Honeycomb Use

Discussion in 'Materials' started by Saqa, Dec 23, 2014.

  1. Saqa
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    Saqa Senior Member

    http://www.duroplastic.com/polypropylene-honeycomb.html

    Can panels cut from this stuff be bent over frames and stitched using cable ties then taped and sheathed with glass the way ply is used?

    Can cotton or uncoated spectra fishing like be used with a suture needle if cable ties cause too much damage?
     
  2. upchurchmr
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    upchurchmr Senior Member

    Are you asking if you can make a laminate with core and one skin of glass?

    Probably but you loose the major value of core if you don't have glass on both sides

    What do you see as the benefit?
     
  3. Saqa
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    Saqa Senior Member

    I was under the impression that it is best to sheath both sides of ply, and intending to do the same with honeycomb but for sandwich construction reasons. I just dont know if it can be stitched together like ply before taping and glassing
     
  4. Tungsten
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    Tungsten Senior Member

    I've seen small boats stitched with this material, it bends easy with out glass.Typically the joins are glassed heavily so a few holes from stitching isn't a big deal.
     
  5. whitepointer23

    whitepointer23 Previous Member

    it does say that it is suitable as a core material between aluminium , ply , steel and fibreglass. it also states it is suitable for long term water immersion. your link answers your questions if you read it.
     
  6. Moggy
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    Moggy Senior Member

    Looks like polycore or nidaplast... best with glass both sides I understand. You just butt join it.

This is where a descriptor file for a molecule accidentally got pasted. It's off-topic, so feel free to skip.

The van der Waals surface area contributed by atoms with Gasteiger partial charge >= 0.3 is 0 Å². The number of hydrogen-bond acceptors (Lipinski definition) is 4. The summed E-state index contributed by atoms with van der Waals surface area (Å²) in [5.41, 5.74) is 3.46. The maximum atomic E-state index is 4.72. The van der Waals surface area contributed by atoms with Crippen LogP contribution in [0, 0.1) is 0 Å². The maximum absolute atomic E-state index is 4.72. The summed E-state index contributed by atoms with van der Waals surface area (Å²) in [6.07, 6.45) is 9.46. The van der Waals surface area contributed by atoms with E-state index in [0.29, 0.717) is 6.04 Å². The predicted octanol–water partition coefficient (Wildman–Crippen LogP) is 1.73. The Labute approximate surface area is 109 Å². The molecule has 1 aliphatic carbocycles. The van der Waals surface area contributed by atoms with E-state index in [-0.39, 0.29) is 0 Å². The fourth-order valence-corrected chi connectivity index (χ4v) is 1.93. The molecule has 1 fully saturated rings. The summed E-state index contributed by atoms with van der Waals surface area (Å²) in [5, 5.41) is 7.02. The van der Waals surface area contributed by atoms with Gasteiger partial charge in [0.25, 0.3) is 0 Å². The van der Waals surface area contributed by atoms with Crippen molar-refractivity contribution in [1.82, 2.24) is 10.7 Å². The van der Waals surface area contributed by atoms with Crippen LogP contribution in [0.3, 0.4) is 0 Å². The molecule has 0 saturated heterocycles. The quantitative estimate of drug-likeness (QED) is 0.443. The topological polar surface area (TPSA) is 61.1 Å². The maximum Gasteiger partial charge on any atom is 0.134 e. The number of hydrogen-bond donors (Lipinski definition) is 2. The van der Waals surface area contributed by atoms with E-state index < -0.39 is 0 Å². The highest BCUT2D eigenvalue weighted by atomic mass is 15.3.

7. Saqa
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    Saqa Senior Member

    Good to know that its compatible with stitching, I guess a suture needle with some spectra line be good and can be left in there after epoxying and filleting

    I am now trying to find out about repairing hull damage with honeycomb but information is hard to come by

    Yup, all that info is there but they dont mention anything about securing the cut panels together with ties which is what I am trying to learn about

    I take it you mean butt joined at the chines? All the info on the sites are about securing to a mold with screws and nails but no info about just stitching panel edges together instead. Leaves me wondering if its unsuitable for that
     
  8. Tungsten
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    Tungsten Senior Member

    Repairs can be a ***** since nothing sticks to the poly core,people probably over glass for this reason.

    I think what Moggy means is panels can be just butt jointed then glassed over to make bigger panels.
     
  9. Pericles
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    Pericles Senior Member

  10. upchurchmr
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    upchurchmr Senior Member

    If nothing sticks to poly, then there is no value in using the honeycomb, except as a form.
     
  11. Moggy
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    Moggy Senior Member

    Anywhere, I was looking at making a hard deck in the stuff (Polycore) and I needed 1.5 sheets each side. Apparently you just butted it up, laid glass over the whole job then same the other side. I didn't go through with it but I guy I know did one, said it was remarkably stiff and strong. He used 15mm which is their thinnest structural grade. Apparently it has limited flex, that may be an issue.
     
  12. Moggy
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    Moggy Senior Member

    Resin sticks to the scrim which is bonded to the core, the 'end grain' is where you have issue sticking stuff to it.
     
  13. Saqa
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    Saqa Senior Member

    I am ruling out honeycomb for repair reasons. Need something thats easily repaired when holed or smashed.
     
  14. Alik
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    Alik Senior Member

    We design a lot of boats with use of this material. need to know some tricks on how to handle it, also for repair. As big advantage, material is cheap, never delaminates as foam, compressive strength is high.

    Disadvantages: lower shear strength compared to foam of same density. Say, 0.6-0.8MPa for best brands, 0.3-0.5MPa for others; it will correspond to 60kg/m3 foam while PP honeycombs will give about 100kg/m3 in structure.
     
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  15. Moggy
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    Moggy Senior Member

    It is actually very difficult to hole or smash, the stuff is surprisingly resilient. I can't see why it would be difficult to repair. There is a story out there somewhere about a boat made of the stuff that was written off for some other reason (I forget) but apparently when they set to and tried to destroy the structure it became a real problem.

    http://www.buildacat.com/lyra1.html
     
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